It’s late in the spring and gardening is not my thing, but by the look of it, it’s everyone else’s. Elliott Park is one of the best neighborhoods in town, which itself ranks among The Top Ten Best Places to Live in America: good public schools, little leagues, and wooded cul-de-sac neighborhoods where women, like old Mrs. Williams to our right, who smells like fresh yogurt and smiles like a koala bear, still brings you a plate of cookies the day you move in.
The house was a short sale; a sweet little bungalow on Midway Court with a sun-catcher living room, a stone chimney, and a deck overlooking the southern end of a lily covered pond. When I’m on the deck, I can watch Sal hanging from the monkey bars in the playground by the pond.
My other neighbor is Penny Banton. Her face is hidden behind a wide-brimmed hat as she digs at the base of the Crepe Myrtle in her meticulous lawn. I make multiple trips from my Murano to the kitchen, shuttling oversized boxes of groceries. When I’m done, I walk over to Penny’s. Her husband Bob has a bumper sticker that gets me guessing every time I see it: Take Revenge, Shit on a Pigeon! I see him on their deck in the evenings looking out at the pond, and when the spring breeze blows, the scent of his smoke clouds wafts my way.
“How’re the kids?” I ask Penny. I can hear Sal’s voice in the backyard doing a play-by-play announcement of a Ravens vs. Patriots game.
“They’re great,” Penny replies. She has a casual, mellow demeanor of someone who is fine just now, all the time, and I like her for it. We walk around the house to the backyard—I have not been inside her house and I never will. Sal is playing all the parts, throwing, catching, tackling, and making the touchdown. Courtney is straddling a low branch of the white oak and watching. She is sunshine happy, a ready smile and sparkling eyes, the kind of kid who will never come tugging on your skirt to say: “Sal’s Mom, Sal’s not being nice to me.”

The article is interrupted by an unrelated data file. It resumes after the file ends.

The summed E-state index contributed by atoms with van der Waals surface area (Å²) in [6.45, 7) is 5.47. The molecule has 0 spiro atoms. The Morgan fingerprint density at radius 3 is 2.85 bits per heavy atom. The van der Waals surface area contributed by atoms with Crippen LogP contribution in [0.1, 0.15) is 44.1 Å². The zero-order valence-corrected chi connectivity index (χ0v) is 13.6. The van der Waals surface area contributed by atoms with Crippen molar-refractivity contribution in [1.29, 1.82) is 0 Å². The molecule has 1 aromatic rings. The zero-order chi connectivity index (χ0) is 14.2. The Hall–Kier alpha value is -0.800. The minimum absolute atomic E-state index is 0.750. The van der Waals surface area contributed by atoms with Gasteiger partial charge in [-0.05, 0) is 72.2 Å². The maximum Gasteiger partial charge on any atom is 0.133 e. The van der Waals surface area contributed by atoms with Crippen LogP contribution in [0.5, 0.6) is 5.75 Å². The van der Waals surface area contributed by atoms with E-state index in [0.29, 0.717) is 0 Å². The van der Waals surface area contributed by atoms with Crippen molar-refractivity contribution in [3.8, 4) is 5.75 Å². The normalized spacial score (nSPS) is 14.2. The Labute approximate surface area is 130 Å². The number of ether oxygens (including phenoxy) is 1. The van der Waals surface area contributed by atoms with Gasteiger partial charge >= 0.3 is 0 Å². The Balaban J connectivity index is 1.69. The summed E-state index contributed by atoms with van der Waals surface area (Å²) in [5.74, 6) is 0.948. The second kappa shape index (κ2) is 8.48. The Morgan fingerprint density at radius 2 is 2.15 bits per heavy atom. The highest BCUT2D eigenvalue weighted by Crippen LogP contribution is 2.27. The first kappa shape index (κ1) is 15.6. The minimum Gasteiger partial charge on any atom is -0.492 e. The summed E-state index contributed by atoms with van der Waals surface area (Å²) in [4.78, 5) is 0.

“Salim,” I call out.
When she sees us, Courtney jumps off the tree, grabs Sal and whispers in his ear. They race to us and Sal tells me Courtney wants him to stay longer. She nods a bunch. No, I say, and explain that Penny was kind enough to watch him for a few hours, but if she agrees, Courtney may come over and stay for dinner too. Courtney whispers in Sal’s ear again and he asks: “What’s for dinner?”
Confident about my Costco stocked pantry, I say I’ll make anything they like. Penny grants her approval and now the kids are bobbing, Sal with rip-roaring triumph, and Courtney with apple cheeks and pressed lips.
Courtney doesn’t talk.
“Oh no, she’s fully capable of speech but will only talk in front of a handful of people. It’s a thing, actually. Selective mutism.” The way Penny had explained this to me is the same as when she says: “The kids are great,” with a sure and guilt-free shoulder shrug.
I didn’t notice, in the beginning, that anything was the matter with the girl. The first time I met the Bantons, while the movers brought our furniture inside, Penny and I compared notes on our children the way mothers usually do. Courtney watched from behind a sunlit window on the ground floor, then shot out and snatched Sal’s hand from mine, and dragged him down the path to the pond.
“She doesn’t usually take to people so quickly,” Penny said.
So, for a while, whenever I ran into Courtney and asked her such questions as “How was school today?” or “Is your mom around?” she only nodded, pointed, or shook her head. I simply took no notice that the girl didn’t make a peep.
At Windmill Elementary Sal is the only one to whom Courtney talks, so they place him with her in Mrs. Esposito’s homeroom and he becomes the designated interpreter. He’s happy in the way that one is when they feel important. Penny helps me out in the way one does when they feel grateful. She watches Sal on the days my hours at the lab run past the closing time of the afterschool facility, and I always make a point of returning the favor she returned.
Salim and Courtney will be inseparable from the time they met in the spring of their fourth grade and through to the end of fifth grade. They’ll go to the same middle school, Elliott Manor; but by then, they’ll pretend they don’t know each other, and Penny and I’ll not be talking either.